21 cubic feet

15.8 cubic feet

Third Seat Folded

43.8 cubic feet

43.4 cubic feet

The Explorer has a standard third row seat which folds flat into the floor. This completely clears a very large cargo area quickly. The MDX doesn’t offer seats that fold into the floor.

Pressing a switch automatically lowers or raises the Explorer Limited’s optional third row seats, to make changing between cargo and passengers easier. The MDX doesn’t offer automatic folding seats.

Ergonomics Comparison

The power windows standard on both the Explorer and the MDX have locks to prevent small children from operating them. When the lock on the Explorer is engaged the driver can still operate all of the windows, for instance to close one opened by a child. The MDX prevents the driver from operating the other windows just as it does the other passengers.

In case you lock your keys in your vehicle, or don’t have them with you, you can let yourself in using the Explorer XLT/Limited/Sport’s exterior keypad. The MDX doesn’t offer an exterior keypad entry system, and its extra cost AcuraLink can’t unlock the doors if the vehicle doesn’t have cell phone reception or the driver can’t contact the service.

To improve rear visibility by keeping the rear window clear, the Explorer has a standard rear variable intermittent wiper with a full on position. The rear wiper standard on the MDX only has an intermittent setting, so in a hard rain visibility isn’t as good.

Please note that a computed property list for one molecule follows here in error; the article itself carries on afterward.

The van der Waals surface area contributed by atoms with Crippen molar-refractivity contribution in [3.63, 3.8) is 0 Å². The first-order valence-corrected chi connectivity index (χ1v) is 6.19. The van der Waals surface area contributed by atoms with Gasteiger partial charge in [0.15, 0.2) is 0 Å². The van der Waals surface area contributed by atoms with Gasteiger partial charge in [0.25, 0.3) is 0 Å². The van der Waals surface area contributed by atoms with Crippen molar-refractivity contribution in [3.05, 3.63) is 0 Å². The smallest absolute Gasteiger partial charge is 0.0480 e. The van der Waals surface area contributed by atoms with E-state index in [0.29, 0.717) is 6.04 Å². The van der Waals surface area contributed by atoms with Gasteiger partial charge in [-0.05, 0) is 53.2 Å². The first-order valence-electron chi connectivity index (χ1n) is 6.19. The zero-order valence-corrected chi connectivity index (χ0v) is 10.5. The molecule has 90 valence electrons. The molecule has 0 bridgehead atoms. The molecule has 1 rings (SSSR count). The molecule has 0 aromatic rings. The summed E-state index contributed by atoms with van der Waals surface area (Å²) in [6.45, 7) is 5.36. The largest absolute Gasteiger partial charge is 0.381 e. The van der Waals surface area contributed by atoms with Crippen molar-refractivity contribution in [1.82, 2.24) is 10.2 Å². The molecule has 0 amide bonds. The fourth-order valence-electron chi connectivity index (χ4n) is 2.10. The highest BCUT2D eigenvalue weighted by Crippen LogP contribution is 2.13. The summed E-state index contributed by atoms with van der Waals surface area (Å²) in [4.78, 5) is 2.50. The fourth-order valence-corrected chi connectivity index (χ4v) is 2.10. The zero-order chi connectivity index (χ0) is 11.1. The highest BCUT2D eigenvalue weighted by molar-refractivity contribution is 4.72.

While driving with high beams on, sensitive light sensors available for the Explorer Limited detect other vehicles which could be blinded and automatically switch to low beams. The MDX doesn’t offer automatic dimming high beams.

The Explorer Limited’s optional Active Park Assist can parallel park or back into a parking spot by itself, with the driver only controlling speed with the brake pedal. The MDX doesn’t offer an automated parking system.

Economic Advantages Comparison

Insurance will cost less for the Explorer owner. The Complete Car Cost Guide estimates that insurance for the Explorer will cost $375 to $2605 less than the MDX over a five-year period.

Intellichoice estimates that five-year ownership costs (depreciation, financing, insurance, fuel, fees, repairs and maintenance) for the Ford Explorer will be $5615 to $12206 less than for the Acura MDX.

Recommendations Comparison

A group of representative automotive journalists from North America selected the Explorer as the 2011 North American Truck of the Year. The MDX was Truck of the Year in 2001.

The Ford Explorer outsold the Acura MDX by almost four to one during 2013.